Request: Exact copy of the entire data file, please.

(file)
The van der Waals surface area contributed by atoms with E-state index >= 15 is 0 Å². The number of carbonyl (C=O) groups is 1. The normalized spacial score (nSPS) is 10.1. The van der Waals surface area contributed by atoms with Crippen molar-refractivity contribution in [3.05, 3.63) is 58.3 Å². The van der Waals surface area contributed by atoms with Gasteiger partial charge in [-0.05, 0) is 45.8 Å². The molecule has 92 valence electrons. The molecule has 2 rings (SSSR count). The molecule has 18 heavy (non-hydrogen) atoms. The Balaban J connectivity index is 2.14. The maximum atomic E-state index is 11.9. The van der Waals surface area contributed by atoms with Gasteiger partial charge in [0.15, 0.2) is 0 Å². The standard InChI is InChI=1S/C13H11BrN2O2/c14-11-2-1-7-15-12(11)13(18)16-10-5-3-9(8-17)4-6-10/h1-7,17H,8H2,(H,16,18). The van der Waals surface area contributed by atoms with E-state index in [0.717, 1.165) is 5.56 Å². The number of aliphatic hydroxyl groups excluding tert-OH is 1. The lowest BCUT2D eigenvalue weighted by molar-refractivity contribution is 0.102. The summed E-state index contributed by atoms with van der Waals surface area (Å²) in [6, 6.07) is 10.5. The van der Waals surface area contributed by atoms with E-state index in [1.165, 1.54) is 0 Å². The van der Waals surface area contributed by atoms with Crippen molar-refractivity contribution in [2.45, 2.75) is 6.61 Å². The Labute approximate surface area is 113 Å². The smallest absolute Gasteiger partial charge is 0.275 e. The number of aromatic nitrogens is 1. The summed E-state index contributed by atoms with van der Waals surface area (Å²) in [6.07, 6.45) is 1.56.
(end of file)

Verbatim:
The van der Waals surface area contributed by atoms with E-state index >= 15 is 0 Å². The number of carbonyl (C=O) groups is 1. The normalized spacial score (nSPS) is 10.1. The van der Waals surface area contributed by atoms with Crippen molar-refractivity contribution in [3.05, 3.63) is 58.3 Å². The van der Waals surface area contributed by atoms with Gasteiger partial charge in [-0.05, 0) is 45.8 Å². The molecule has 92 valence electrons. The molecule has 2 rings (SSSR count). The molecule has 18 heavy (non-hydrogen) atoms. The Balaban J connectivity index is 2.14. The maximum atomic E-state index is 11.9. The van der Waals surface area contributed by atoms with Gasteiger partial charge in [0.15, 0.2) is 0 Å². The standard InChI is InChI=1S/C13H11BrN2O2/c14-11-2-1-7-15-12(11)13(18)16-10-5-3-9(8-17)4-6-10/h1-7,17H,8H2,(H,16,18). The van der Waals surface area contributed by atoms with E-state index in [0.717, 1.165) is 5.56 Å². The number of aliphatic hydroxyl groups excluding tert-OH is 1. The lowest BCUT2D eigenvalue weighted by molar-refractivity contribution is 0.102. The summed E-state index contributed by atoms with van der Waals surface area (Å²) in [6, 6.07) is 10.5. The van der Waals surface area contributed by atoms with E-state index in [1.165, 1.54) is 0 Å². The van der Waals surface area contributed by atoms with Crippen molar-refractivity contribution in [2.45, 2.75) is 6.61 Å². The Labute approximate surface area is 113 Å². The smallest absolute Gasteiger partial charge is 0.275 e. The number of aromatic nitrogens is 1. The summed E-state index contributed by atoms with van der Waals surface area (Å²) in [6.07, 6.45) is 1.56.